It usually takes around 10 weeks for a new consumer habit to form, so while it’s still a little too early to tell if these digital trends will last, there has been a fundamental shift in the blending of our work/life arrangements that may be a part of our “new normal.” Consider retesting long-standing best practices to align with current realities.

5. USPS = Now More Than Ever! Never have we felt so connected yet so distant, and a newfound appreciation has emerged for healthcare workers, teachers, and our delivery drivers who are keeping our country functioning. If you haven’t read the Alliance of Nonprofit Mailer’s report on the current state of the USPS, I urge you to do so. The stalemate between the USPS and the government has been pulled to the forefront of the public mind during this crisis. Could this ultimately spell the end of the government’s self-funded mandate? While the government runs the census in an election year, the fact that 20% of our country can only receive deliveries from the USPS—that’s 65 MILLION people—reinforces the vital role it serves in delivering our needs six days each week.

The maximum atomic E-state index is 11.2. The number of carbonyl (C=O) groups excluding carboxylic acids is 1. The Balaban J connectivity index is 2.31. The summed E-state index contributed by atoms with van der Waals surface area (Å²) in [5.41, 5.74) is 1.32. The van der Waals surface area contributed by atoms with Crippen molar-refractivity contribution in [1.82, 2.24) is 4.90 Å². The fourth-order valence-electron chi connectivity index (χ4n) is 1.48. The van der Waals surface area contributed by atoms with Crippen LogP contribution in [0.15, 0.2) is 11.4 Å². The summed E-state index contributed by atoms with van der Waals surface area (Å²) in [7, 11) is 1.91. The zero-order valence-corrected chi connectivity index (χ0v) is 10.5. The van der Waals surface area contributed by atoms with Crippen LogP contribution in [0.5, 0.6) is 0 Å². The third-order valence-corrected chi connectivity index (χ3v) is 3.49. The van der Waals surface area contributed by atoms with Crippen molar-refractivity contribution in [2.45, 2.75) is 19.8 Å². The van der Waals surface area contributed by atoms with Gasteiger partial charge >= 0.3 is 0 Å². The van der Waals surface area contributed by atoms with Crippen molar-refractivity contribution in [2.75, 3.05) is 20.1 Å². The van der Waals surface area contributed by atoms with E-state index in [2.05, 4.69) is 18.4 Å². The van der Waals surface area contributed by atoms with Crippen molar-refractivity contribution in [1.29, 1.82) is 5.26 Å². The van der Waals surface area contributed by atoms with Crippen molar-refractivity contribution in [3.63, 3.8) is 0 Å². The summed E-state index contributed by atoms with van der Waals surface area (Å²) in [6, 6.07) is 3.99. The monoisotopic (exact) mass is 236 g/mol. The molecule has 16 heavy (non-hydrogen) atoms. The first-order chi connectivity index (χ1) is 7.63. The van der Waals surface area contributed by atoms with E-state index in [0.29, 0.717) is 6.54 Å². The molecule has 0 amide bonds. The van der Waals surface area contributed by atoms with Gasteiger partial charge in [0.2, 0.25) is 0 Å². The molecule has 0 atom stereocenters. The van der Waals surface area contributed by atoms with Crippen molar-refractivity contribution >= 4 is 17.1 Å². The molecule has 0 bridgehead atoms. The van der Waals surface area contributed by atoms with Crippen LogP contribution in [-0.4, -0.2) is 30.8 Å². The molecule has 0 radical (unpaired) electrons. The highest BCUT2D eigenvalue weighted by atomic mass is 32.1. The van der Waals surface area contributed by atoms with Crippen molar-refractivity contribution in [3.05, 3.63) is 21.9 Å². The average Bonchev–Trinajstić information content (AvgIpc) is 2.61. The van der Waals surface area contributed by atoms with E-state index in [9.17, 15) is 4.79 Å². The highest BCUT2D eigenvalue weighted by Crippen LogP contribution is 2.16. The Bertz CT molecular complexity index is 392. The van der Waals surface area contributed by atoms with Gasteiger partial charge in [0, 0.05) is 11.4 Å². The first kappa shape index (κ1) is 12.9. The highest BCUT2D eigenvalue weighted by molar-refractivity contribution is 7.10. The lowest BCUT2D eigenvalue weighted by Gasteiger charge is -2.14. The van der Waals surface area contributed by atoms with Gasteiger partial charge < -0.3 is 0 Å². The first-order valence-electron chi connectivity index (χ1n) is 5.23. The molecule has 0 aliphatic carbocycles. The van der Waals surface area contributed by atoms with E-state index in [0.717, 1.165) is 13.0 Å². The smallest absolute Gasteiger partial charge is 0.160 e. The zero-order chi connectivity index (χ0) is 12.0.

6. Is Safety Bigger Than Privacy? As we increasingly defer to government and medical leadership to stay safe, we still yearn to cling to our individuality, even if it means relinquishing some of our privacy. The increased reliance upon Facebook and Google—companies that have received recent negative press for privacy issues—may show an emerging shift in consumer attitudes toward data privacy. As tech companies and the government team up to trace the spread of coronavirus for public safety, people are increasingly willing to trade their freedom for safety. This may have some longer-term implications for the data privacy pendulum to swing back towards a middle ground—a balance between marketers and consumers, who both want relevant ads to relevant audiences.

While it may seem like everything around us is swirling with change, one thing remains the same both now and after COVID-19: the right message to the right audience at the right time will succeed.

  1. Blog written by Scott Bell | Vice President of Client Services